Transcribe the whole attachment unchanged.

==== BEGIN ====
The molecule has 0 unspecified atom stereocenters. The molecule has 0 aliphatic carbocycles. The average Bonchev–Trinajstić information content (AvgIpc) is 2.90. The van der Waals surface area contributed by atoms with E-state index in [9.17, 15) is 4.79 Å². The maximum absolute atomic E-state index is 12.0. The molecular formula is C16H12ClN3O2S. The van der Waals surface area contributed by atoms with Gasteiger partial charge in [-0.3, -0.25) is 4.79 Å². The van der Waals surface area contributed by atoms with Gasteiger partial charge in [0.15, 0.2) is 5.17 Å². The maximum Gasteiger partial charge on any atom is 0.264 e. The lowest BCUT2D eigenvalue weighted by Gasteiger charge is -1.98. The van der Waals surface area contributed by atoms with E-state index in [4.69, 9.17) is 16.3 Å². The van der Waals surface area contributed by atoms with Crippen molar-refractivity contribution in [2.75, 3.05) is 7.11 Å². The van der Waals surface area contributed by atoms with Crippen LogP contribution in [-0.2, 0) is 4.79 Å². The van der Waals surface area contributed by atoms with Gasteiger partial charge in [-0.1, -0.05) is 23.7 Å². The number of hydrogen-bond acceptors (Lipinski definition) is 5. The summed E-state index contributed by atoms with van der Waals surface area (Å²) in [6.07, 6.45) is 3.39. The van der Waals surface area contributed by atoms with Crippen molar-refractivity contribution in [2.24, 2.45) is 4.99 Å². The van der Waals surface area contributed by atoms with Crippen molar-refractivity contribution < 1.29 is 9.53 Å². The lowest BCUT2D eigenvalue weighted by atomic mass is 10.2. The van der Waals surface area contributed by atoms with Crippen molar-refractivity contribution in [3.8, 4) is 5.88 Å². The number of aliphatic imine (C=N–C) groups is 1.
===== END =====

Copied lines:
The molecule has 0 unspecified atom stereocenters. The molecule has 0 aliphatic carbocycles. The average Bonchev–Trinajstić information content (AvgIpc) is 2.90. The van der Waals surface area contributed by atoms with E-state index in [9.17, 15) is 4.79 Å². The maximum absolute atomic E-state index is 12.0. The molecular formula is C16H12ClN3O2S. The van der Waals surface area contributed by atoms with Gasteiger partial charge in [-0.3, -0.25) is 4.79 Å². The van der Waals surface area contributed by atoms with Gasteiger partial charge in [0.15, 0.2) is 5.17 Å². The maximum Gasteiger partial charge on any atom is 0.264 e. The lowest BCUT2D eigenvalue weighted by Gasteiger charge is -1.98. The van der Waals surface area contributed by atoms with E-state index in [4.69, 9.17) is 16.3 Å². The van der Waals surface area contributed by atoms with Crippen molar-refractivity contribution in [2.75, 3.05) is 7.11 Å². The van der Waals surface area contributed by atoms with Crippen LogP contribution in [-0.2, 0) is 4.79 Å². The van der Waals surface area contributed by atoms with Gasteiger partial charge in [-0.1, -0.05) is 23.7 Å². The number of hydrogen-bond acceptors (Lipinski definition) is 5. The summed E-state index contributed by atoms with van der Waals surface area (Å²) in [6.07, 6.45) is 3.39. The van der Waals surface area contributed by atoms with Crippen molar-refractivity contribution in [2.24, 2.45) is 4.99 Å². The van der Waals surface area contributed by atoms with Crippen molar-refractivity contribution < 1.29 is 9.53 Å². The lowest BCUT2D eigenvalue weighted by atomic mass is 10.2. The van der Waals surface area contributed by atoms with Crippen molar-refractivity contribution in [3.8, 4) is 5.88 Å². The number of aliphatic imine (C=N–C) groups is 1.